The OCM has important advantages over other methods that reconstruct age-specific fertility rates from census or survey data (Retherford and Cho 1978; Avery et al. 2013). The method can simply be applied to an existing census or survey, and it does not require any additional data, except for life tables or mortality estimates used in computing reverse survival. If these are not available, survivorship may also be estimated directly from the census or survey by linking estimates of child mortality—based on commonly asked questions regarding the total numbers of children ever born and children surviving—to appropriate model life tables. Furthermore, the OCM is not very sensitive to life table estimation errors under mortality levels currently prevailing in most parts of the world (Retherford and Cho 1978; Cho et al. 1986). The results of these estimates are available on the website of the Human Fertility Collection (HFC 2017; www.fertilitydata.org). The HFC web page there gives series of fertility rates for Brazil as a whole, estimated for the years 1966 to 2010 (Lima 2013).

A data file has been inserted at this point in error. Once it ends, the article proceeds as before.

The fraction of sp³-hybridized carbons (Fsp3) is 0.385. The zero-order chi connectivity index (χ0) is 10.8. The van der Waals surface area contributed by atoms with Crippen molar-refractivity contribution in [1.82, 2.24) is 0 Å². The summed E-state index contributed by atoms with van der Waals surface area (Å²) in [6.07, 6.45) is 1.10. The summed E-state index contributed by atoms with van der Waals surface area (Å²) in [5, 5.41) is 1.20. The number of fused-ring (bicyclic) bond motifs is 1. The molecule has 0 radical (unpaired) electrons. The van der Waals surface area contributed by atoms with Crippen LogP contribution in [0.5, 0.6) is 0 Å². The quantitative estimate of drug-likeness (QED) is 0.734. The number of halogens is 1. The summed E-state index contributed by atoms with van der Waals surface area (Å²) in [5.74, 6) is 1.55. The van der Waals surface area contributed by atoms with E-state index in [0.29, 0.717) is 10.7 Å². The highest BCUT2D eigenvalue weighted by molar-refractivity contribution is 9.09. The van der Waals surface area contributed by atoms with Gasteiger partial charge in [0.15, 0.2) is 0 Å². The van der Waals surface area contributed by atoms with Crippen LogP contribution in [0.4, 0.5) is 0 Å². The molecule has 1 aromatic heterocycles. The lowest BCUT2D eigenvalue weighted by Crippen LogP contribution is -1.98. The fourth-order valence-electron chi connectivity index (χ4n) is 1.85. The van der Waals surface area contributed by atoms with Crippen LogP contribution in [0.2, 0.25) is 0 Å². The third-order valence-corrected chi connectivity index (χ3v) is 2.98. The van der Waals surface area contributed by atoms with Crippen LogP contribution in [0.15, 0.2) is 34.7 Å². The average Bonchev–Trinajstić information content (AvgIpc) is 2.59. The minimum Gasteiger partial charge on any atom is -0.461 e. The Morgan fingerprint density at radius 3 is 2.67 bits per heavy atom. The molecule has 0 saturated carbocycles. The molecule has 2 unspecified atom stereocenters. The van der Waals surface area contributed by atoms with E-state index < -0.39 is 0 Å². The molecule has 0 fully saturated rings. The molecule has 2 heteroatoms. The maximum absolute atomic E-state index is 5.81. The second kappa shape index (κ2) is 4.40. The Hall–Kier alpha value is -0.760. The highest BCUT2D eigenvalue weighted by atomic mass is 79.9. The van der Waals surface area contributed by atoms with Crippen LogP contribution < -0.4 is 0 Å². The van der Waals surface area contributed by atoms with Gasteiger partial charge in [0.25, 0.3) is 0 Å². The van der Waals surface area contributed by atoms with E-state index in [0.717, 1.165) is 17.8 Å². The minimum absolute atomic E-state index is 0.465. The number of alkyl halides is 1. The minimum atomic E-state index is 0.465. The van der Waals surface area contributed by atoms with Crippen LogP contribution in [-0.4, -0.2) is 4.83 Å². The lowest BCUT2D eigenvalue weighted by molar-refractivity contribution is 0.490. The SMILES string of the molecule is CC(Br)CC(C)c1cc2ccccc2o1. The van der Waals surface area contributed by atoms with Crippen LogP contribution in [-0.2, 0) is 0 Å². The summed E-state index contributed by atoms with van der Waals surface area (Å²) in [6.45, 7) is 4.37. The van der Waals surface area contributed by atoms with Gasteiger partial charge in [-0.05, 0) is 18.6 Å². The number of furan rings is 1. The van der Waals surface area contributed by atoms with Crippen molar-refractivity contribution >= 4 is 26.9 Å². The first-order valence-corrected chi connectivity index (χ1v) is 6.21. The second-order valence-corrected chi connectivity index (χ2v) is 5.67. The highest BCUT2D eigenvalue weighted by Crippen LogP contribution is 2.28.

For the first analysis, we make use of data from population censuses 1970 to 2010. We tabulate the information on the number of children ever born classified by 5-year age groups of mothers, taken from each census; the number of births during the year preceding each census, classified by 5-year age groups of mothers; and the number of women in each age group. These tabulations are made for the urban Rio Grande do Norte (RN) State. Rio Grande do Norte is one of the smallest states in Brazil and has been going through rapid changes in fertility. We used this sub-population as example for two main reasons: first, because Rio Grande do Norte is located in the Northern region of the country, a part of the country historically known for having the worst data quality (IBGE 2003; Paes 2006; Lima and Queiroz 2014). Second, the demographic transition process, together with changes in levels and shape of fertility has been more profound than in any other region of the country; therefore, the assumptions of the demographic methods can be better evaluated (IDEMA 2002; Fossa and Bezerra 2002).
Further tabulations are also made for the country as a whole, but only for census years 2000 and 2010. We make use of birth registers publicly available by the Ministry of Health Database (DATASUS) and other official estimates provided by the National Statistical Office (IBGE), the Human Fertility Collection (HFC 2017) and PNDS (2006). This time, our concern is to compare the results of different data sources and methods in a scenario of fertility decline to below-replacement level.